Key West, Part #1 was about loss and grief. While that is not what I would wish of Key West, it is what it was. There is another side, though, and this is that story.
Days 84 – 127, January 6 – February 17, 2019
Our visit to Key West was split into two distinct segments, as the previous post makes clear. I’m not really going to define our experiences in Key West in terms of how they were in the first part or the second part, even though they were different. Instead, I just want to talk about the Key West that we experienced overall.
The boat was in Key West for roughly six weeks. We were there for about four and a half weeks, which was a couple of weeks longer than we first planned. We actually thought we might get sick of Key West after a week or two and were prepared to leave early if that happened. That didn’t happen!
The first couple of weeks (early to mid-January) were delightfully cool. I even needed long pants and a jacket at night. The last few weeks (late January and early February) were oppressively hot and humid. We had to be very careful walking the dogs, and our energy levels were relatively low.
Our previous visits to Key West had been with our 16′ Airstream. Unless you have access to the military campground on Key West, the closest point to Key West for camping is on Stock Island at Boyd’s Campground. This is a ten to 20-minute drive to downtown Key West, or a half hour bike ride. It was a fine way to see Key West for a short period, but for us, it got old quickly. There was too much driving back-and-forth (which is a nightmare), we didn’t like leaving the dogs alone in the Airstream, and Stock Island itself is not a nice place to wander around; you are pretty much a prisoner inside the Boyd’s like a sardine in a tin. (There are two exceptions to the Stock Island blight: Roostica and The Hogfish. And Stock Island Village, but that’s a different post.)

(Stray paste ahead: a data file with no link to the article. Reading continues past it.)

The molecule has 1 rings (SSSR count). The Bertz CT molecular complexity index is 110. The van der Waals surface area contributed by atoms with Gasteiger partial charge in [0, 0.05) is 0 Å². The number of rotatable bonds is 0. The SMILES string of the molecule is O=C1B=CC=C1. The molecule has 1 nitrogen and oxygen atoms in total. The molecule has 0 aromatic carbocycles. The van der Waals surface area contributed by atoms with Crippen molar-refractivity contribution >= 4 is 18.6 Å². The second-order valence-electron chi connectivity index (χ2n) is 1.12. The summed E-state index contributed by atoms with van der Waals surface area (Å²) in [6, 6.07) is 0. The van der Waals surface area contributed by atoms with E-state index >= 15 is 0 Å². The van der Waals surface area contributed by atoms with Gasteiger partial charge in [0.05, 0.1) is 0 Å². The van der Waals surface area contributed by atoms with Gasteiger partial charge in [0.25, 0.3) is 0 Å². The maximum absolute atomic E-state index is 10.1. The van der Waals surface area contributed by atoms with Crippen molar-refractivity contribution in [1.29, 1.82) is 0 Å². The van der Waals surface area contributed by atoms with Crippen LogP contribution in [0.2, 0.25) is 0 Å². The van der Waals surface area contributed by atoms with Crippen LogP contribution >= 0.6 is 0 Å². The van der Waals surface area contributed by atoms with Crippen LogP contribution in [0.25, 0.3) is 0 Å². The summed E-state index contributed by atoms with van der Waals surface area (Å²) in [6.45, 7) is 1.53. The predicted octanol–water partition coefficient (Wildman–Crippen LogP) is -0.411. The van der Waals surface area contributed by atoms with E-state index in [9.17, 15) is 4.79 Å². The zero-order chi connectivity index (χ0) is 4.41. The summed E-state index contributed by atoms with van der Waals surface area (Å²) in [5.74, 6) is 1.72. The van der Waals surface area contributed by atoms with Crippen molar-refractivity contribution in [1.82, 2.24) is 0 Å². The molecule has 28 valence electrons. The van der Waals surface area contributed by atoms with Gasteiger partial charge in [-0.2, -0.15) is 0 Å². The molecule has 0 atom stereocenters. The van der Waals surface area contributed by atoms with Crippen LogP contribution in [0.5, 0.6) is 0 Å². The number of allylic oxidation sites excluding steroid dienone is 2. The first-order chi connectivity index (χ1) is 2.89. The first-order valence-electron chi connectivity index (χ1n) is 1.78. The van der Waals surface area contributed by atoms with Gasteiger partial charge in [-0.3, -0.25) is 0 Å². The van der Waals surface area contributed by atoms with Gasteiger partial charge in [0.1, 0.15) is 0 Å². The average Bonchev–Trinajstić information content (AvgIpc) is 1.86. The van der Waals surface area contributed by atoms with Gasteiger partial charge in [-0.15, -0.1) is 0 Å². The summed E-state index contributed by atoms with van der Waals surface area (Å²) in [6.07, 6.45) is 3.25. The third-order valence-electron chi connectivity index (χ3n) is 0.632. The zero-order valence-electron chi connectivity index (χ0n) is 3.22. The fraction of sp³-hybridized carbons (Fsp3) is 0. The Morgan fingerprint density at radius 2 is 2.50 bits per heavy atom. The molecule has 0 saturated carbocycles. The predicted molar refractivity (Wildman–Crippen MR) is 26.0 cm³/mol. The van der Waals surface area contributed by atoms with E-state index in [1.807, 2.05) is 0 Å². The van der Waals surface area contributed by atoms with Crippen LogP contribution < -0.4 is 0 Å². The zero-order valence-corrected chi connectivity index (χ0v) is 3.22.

So. We were looking forward to staying right in Key West, with unlimited opportunity to come and go from the boat at will, without having to drive anywhere, and without having to worry about the pups. Our solution was an expensive one, but it was worth it.
The Galleon Marina
There are a lot of options for staying on the boat in Key West. Most are expensive. You can anchor, but forgive me for saying the anchorage is not acceptable. It is exposed from almost everywhere, the current races through it, it is miles from a dinghy dock, and it is littered with derelicts. Even the town mooring field off Flemming Key is marginal at best. The dinghy ride is long and often very wet. With two dogs who need to get ashore several times each day, and two people who like to do different things on different days at different times, it was not an option.
We wanted to be right in downtown Key West, in Key West Bight. We din’t want to be at Schooner Wharf or Key West Bight Marina, either, which are right in the midst of the action and likely to be noisy. We had wandered through The Galleon Marina during our Airstream visits and had decided then that it was The Galleon we wanted to stay in. It’s right there, but a few steps removed from the hustle and bustle.
The Galleon turned out to be a perfect solution for us once we swallowed the price. The docks were good and the staff was excellent. Tom and Cyndi were first rate, as were the other three or four who helped us out during our stay. We had access to the facilities at the adjacent Galleon Resort, although we didn’t use them.